The Co-Inheritance of Women
John 15:9 affirms that God’s love for human beings is identical to God’s love for Jesus. Every child of God inherits the throne of God, the Spirit of God, holiness, and eternal life. Anyone who believes, including women, will receive equal authority with Christ. Jesus said, “As for those who emerge victorious, I will allow them to sit with me on my throne” (Revelation 3:21 CEB).
Some complementarians agree that women will receive the same inheritance in heaven as men, but argue that on earth, men are to have greater authority.
And yet, does not the Lord’s Prayer instruct us to pray for the kingdom of God to come on earth as it is in heaven now? So, whatever will be true in heaven is what we should strive for on ear...Read more
When I was a senior in high school, I engaged in a one-woman feud with the football team and school administrators after the opening night of our musical was cancelled to accommodate a conference championship football game. My brother, a sophomore on the football team, told me that the seniors were complaining about me in the locker room. He said they were insulting me and saying all kinds of awful things. To this day, almost 11 years later, he still refuses to tell me what they said—it was that bad.
So when a candidate for the President of the United States dismisses the seriousness of bragging about sexually assaulting women as mere “locker room talk,” I can’t help but think back to high school.
The locker room is this male-only space where (apparently) men can...Read more
I am a woman called to minister as a pastor in the body of Christ. My ministry journey is layered with men who called out my pastoral gifting and stoked the fire of my ministry. I find it especially sweet that the loudest voices of affirmation for my work are brothers who regularly cheer me on. They speak life to me. Their words breathe the oxygen of perseverance into my lungs when the journey seems impossible. They are my band of brothers.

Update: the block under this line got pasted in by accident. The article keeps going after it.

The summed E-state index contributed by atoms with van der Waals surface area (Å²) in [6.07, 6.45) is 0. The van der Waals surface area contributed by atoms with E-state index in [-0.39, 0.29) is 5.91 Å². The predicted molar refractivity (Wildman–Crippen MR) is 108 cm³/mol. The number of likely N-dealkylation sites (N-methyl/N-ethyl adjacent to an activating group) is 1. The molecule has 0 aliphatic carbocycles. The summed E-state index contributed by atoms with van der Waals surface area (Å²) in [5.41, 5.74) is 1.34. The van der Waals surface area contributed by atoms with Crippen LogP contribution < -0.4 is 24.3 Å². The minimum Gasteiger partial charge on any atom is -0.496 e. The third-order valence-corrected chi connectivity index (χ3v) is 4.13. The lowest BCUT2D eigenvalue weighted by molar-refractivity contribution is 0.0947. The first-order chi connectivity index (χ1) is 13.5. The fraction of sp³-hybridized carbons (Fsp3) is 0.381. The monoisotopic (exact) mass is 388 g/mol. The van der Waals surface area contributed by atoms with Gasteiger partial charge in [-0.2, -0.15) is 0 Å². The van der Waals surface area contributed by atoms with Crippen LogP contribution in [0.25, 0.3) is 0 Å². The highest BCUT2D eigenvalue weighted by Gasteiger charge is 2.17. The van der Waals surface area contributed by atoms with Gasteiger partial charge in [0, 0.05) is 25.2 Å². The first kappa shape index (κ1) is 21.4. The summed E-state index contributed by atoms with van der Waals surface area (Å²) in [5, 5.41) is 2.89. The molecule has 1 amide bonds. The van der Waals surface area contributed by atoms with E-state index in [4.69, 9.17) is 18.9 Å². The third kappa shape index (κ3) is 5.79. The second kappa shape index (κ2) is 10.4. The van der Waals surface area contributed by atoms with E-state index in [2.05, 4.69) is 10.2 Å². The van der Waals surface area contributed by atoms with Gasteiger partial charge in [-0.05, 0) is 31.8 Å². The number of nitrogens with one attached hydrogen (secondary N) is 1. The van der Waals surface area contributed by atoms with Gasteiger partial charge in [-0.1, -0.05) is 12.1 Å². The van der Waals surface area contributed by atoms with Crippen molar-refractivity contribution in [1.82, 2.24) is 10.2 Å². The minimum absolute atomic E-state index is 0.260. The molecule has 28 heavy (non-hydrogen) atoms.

Here are just a few of their contributions to my ministry
I think of one dear brother that I served with in my first ministry job as an intern. Pastoral ministry was not in my purview. It was a new idea to me since I had grown up in conservative churches where men did all of the leading.
This brother said something to me that I never forgot. He...Read more
The temptation is always there. When discussing gender equality, it’s easy to let righteous anger in the face of injustice eclipse the call to represent Christ well, even in painful disagreement. On the other hand, we can become so concerned with unity in the body of Christ that we are silent in the face of injustice. I spoke with a brother about this struggle. He turned me to the Lord’s Prayer.
The Lord’s Prayer enjoins us to cultivate a certain mindset and heart position, one that aligns us with the heart of God when we pray: “Hallowed be thy name.” I’ve found that the desire for God’s name to be hallowed is the most important factor in praying for and discussing biblical gender equality.
Practically speaking, if I go into a discussion want...Read more
I recently spoke with a mental health case manager about the importance of male vulnerability. He shared with me that most of the men who use his services do so because they never learned how to process and express emotion beyond two extremes: happiness and anger. I was unsurprised by his admission, because I have long observed and grieved the intense cultural pressure on men to suppress their emotions and by extension, their humanity.
It’s a problem I’ve seen in both male-female and male-male friendships. Men are usually socialized to believe that emotion itself is indicative of weakness. In the gender dichotomy, emotional vulnerability is associated with femininity. Men often reject what they perceive as feminine, because their masculine identity exists and thrives in star...Read more